Professor of Political Science Iva Deutchman was quoted in an article in the Democrat and Chronicle about the role of women in the current election process. The article noted, “More women nationally are running for office than ever before, according to the Center for American Women and Politics, and women voters are aggressively being sought after as a voting bloc.”
Deutchman said that in most cases the coverage of female candidates focuses on issues such as rape, birth control, abortion and welfare. “It’s kind of insulting that the perception is that the only thing women care about is birth control and rape … conversely, men don’t care about those things,” she said. “It makes it sound like we’re in this little bubble all by ourselves.”
The article continued, “Deutchman said there has long been a gender divide in politics – women tend to be more Democratic, men more Republican. A recent Siena poll in Monroe County supports this – females were more likely to support Democratic candidates.”
“Democrats are seen by a lot of voters as more sympathetic, and more supportive of women’s issues and rights. One of the things that hasn’t been so much talked about is fair pay, that’s a big issue,” said Deutchman.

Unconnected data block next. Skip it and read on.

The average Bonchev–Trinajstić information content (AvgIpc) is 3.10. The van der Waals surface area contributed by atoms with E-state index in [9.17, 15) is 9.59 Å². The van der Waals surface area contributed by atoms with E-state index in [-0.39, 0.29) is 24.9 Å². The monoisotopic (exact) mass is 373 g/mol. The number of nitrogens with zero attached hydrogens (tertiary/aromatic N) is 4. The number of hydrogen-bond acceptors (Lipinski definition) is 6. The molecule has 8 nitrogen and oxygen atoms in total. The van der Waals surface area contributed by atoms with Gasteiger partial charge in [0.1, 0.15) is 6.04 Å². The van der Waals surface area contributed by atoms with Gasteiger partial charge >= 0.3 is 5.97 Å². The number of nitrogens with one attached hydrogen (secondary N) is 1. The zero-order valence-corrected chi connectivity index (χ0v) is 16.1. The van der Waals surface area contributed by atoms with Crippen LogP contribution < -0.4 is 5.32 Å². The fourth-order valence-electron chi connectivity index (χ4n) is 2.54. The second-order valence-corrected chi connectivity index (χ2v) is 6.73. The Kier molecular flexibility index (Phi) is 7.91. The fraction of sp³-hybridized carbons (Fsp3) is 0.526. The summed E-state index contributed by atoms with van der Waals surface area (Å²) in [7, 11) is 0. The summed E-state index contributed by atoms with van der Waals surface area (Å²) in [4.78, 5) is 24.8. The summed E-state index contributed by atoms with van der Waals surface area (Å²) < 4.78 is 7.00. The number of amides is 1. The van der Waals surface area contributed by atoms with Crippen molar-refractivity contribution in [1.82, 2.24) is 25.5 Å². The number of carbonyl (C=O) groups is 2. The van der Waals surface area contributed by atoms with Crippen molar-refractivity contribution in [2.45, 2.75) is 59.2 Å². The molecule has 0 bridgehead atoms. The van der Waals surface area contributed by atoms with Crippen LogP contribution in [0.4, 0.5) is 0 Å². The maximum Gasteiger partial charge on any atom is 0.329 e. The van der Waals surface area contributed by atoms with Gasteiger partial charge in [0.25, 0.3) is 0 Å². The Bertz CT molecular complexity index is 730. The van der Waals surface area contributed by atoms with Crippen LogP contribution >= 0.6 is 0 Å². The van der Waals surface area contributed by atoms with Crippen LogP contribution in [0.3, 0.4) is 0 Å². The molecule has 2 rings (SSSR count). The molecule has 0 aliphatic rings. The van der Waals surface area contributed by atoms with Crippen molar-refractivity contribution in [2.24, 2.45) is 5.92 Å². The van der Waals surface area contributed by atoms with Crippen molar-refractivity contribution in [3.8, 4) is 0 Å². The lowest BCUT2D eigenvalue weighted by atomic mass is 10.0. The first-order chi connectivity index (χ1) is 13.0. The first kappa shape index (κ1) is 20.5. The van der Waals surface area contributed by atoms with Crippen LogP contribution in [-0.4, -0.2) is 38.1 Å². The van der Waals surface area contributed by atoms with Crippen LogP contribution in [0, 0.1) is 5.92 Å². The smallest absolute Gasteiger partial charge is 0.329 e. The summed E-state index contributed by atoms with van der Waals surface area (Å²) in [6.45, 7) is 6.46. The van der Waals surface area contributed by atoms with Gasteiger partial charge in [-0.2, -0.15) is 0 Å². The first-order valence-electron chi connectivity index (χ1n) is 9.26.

Deutchman holds a Ph.D. and a master’s degree in political science from the University of Pennsylvania, and a bachelor’s degree from Hofstra University in political science and economics. She is a professor of 20 plus years who has worked on two continents (Australia and North America). She has a long list of publications in major journals, the latest of which are “Electoral Challenges of Moderate Factions: Main Streeters and Blue Dogs, 1994- 2008,” The Forum, Vol. 8: Iss2, Article 2 (2010) (with DeWayne Lucas); “Five Factions, Two Parties: Caucus Membership in the House of Representatives, 1994- 2002,” Congress and the Presidency, 36:62-84, 2009 (with colleague DeWayne Lucas); and “Fundamentalist Christians, Raunch Culture and Post-industrial Capitalism,” Journal of Religion and Popular Culture, Summer 2008.
She has been a senior lecturer and visiting scholar at the University of Melbourne numerous times. Deutchman’s expertise in Australia has been cited in U.S.-based publications as well as in Australia in The Australian, The Age, Australian Time and Arena. Most recently, she taught a graduate course on “President Barack Obama and the World” at the University of Melbourne in Australia in 2010.
The full article follows.
Democrat and Chronicle
An important voting bloc, women are fed up with politics
Jessica Alaimo • Staff writer • October 29, 2012
By the numbers
More women nationally are running for office than ever before, according to the Center for American Women and Politics, and women voters are aggressively being sought after as a voting bloc.